In the classic standoff between value and growth in the movie-rental business, Blockbuster's
Blockbuster reported a mixed bag during its earnings release today, making it hard to discern precisely how turnaround efforts are progressing. If you recall, Blockbuster has been experiencing deteriorating growth at its flagship rental stores, and it's working furiously to stabilize store growth by focusing on movie sales and rentals. At the same time, it's also building an online rental business to steal a share of Netflix's dominance in cyberspace.
Turnaround effort timing has been of the essence since Viacom
The market clearly considered Blockbuster's improvement efforts for this quarter unimpressive, sending the shares down about 10% currently. That should be good news for Netflix, which is up more than 7% with no other significant news, though it just reported its own mixed results earlier this week.
Basically, Blockbuster reported a small operating loss for the quarter, but posted positive earnings of $0.31 per share compared to a loss last year. To explain the gain, the company offered another figure that excluded both the cost of closing several hundred underperforming stores and a large benefit from a favorable tax audit. The adjusted figure was a loss of $0.13 per share; operating cash flow was positive for the six-month period, though free cash flow was slightly negative.
Overall sales fell 5% for the quarter, due primarily to the lower store count, but this appeared to help domestic same-store sales for movie rental revenue, which increased 3.8%. Total domestic rental comps were up only 1.6%, most likely due to weaker game rentals. Worldwide same-store sales suffered a bit more, falling 9.2% for the quarter.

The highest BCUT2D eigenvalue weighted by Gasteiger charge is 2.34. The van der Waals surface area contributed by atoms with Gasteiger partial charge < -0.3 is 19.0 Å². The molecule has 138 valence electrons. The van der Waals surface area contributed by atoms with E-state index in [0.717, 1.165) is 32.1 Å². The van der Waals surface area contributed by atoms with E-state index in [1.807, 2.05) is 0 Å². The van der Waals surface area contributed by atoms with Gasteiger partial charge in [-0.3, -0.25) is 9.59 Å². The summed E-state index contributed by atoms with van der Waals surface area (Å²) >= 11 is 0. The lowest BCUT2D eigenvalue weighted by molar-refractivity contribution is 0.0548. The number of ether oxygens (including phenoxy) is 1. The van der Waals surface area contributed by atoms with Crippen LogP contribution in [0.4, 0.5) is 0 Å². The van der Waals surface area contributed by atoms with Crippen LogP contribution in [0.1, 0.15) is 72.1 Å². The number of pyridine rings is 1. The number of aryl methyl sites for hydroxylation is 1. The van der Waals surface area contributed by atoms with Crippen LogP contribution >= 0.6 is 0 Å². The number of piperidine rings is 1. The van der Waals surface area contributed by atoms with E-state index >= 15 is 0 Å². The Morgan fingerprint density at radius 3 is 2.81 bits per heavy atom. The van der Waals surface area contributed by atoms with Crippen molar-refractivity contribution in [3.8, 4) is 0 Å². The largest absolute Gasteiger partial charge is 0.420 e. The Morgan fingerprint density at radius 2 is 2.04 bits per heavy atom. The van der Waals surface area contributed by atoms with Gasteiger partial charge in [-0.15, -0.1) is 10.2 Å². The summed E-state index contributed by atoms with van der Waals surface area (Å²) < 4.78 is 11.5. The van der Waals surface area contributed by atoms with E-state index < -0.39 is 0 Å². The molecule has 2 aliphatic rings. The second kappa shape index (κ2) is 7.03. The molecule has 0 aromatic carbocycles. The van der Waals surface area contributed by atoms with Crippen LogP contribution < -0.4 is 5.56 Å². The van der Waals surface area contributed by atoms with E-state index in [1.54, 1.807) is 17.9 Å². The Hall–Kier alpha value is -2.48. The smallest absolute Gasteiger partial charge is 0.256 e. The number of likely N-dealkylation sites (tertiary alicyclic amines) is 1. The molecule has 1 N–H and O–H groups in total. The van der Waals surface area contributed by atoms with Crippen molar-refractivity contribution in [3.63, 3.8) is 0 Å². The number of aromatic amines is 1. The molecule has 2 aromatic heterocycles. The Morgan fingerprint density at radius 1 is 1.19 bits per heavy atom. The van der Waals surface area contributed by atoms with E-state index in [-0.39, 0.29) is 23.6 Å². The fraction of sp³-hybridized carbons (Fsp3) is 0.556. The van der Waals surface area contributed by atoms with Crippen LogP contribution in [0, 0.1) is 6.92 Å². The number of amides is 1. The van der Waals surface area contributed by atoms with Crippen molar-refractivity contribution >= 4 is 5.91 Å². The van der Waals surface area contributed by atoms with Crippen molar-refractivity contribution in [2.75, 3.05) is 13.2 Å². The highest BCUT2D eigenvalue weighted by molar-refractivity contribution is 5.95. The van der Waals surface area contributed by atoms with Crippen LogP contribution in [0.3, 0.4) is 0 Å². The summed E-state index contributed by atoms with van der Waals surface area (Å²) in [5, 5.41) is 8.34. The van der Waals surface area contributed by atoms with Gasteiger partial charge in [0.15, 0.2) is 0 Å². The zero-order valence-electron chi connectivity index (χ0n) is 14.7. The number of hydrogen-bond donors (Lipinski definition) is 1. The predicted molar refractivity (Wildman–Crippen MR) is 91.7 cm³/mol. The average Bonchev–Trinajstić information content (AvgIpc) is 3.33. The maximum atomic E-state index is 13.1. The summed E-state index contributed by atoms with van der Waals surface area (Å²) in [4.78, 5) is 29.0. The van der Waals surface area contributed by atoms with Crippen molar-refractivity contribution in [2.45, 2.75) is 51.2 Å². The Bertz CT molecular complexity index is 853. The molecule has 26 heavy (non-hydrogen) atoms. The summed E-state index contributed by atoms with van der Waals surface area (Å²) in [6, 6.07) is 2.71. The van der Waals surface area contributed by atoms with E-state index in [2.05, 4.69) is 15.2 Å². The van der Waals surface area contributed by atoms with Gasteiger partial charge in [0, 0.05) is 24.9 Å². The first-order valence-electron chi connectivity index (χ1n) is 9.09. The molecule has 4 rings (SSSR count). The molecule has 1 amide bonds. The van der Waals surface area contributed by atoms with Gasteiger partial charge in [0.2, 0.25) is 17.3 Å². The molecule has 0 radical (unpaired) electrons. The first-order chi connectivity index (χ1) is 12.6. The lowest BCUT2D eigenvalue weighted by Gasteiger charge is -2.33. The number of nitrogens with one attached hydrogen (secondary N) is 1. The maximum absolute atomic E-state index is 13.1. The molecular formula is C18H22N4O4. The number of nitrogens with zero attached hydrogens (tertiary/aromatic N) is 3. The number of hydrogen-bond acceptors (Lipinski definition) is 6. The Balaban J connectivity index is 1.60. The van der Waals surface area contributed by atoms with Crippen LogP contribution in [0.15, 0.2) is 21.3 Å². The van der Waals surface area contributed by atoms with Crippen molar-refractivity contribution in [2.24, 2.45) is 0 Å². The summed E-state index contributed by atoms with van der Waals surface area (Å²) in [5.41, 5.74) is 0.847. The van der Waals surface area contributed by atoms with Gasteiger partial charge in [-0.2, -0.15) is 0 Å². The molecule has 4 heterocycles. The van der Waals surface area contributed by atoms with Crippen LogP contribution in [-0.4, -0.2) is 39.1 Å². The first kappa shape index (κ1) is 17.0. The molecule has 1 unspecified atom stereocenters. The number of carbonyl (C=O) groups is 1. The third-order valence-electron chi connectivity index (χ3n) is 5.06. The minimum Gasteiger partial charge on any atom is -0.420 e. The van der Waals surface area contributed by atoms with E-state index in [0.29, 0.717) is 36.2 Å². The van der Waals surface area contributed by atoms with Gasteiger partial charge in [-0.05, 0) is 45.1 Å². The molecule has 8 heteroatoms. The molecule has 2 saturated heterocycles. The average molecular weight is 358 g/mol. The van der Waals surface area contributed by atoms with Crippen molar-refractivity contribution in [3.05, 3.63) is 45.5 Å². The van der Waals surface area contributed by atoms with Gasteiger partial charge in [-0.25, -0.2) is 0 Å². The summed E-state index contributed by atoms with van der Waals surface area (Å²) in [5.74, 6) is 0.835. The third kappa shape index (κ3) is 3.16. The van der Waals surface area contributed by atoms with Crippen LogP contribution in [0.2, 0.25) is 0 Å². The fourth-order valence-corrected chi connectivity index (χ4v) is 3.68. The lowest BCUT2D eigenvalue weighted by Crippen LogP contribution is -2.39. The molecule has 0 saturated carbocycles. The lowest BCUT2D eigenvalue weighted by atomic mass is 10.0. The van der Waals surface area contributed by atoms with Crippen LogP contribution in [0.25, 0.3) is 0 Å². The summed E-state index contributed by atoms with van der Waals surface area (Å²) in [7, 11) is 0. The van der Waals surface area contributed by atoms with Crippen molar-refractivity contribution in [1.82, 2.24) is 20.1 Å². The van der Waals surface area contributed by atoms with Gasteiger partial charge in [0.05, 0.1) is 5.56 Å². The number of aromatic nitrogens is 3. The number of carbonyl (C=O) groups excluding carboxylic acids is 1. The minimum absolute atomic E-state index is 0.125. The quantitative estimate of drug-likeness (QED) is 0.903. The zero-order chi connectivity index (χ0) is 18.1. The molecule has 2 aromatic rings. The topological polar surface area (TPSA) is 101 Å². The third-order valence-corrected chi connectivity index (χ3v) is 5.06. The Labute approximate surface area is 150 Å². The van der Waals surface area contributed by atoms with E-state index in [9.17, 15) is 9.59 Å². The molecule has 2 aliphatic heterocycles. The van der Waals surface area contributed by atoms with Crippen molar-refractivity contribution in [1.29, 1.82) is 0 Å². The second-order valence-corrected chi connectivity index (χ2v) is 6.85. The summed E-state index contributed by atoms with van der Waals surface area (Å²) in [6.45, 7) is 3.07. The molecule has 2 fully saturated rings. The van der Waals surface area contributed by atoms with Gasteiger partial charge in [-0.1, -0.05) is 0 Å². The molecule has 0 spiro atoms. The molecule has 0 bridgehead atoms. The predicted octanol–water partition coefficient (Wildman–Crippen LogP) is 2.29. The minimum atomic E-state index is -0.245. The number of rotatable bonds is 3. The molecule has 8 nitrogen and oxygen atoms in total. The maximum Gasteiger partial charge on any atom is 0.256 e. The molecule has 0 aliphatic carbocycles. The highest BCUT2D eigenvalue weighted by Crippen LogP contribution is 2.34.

The online rental business appears to be doing OK; management reported 1.4 million subscribers as of June 30, including 100,000 trials. Some analysts were disappointed with the slow growth, blaming it on a lower advertising budget. Anecdotally, I've used and enjoyed Netflix for a couple of years now, but decided to sign up for a trial at Blockbuster to see how the two services compare. I also like the added bonus of a couple of additional in-store rentals as part of the monthly plan. We'll see how overall consumer tastes develop for the two similar offerings.
One big positive: Blockbuster paid down about $150 million in debt for the quarter, reducing liquidity concerns. Core operations still have to improve further, though, for cash flow to reach consistently positive levels.
Overall, it looks like things have improved slightly for Blockbuster, though it is still has a fair amount of debt, and its stores are clearly a work in progress. I think the stock is a value play trading at a low multiple of sales, despite its currently nonexistent free cash flow. Competitor Movie Gallery
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Fool contributor Ryan Fuhrmann is long shares of Blockbuster but has no financial interest in any other company mentioned. The Fool has an ironclad disclosure policy. Feel free to email Ryan with feedback or to discuss any companies mentioned further.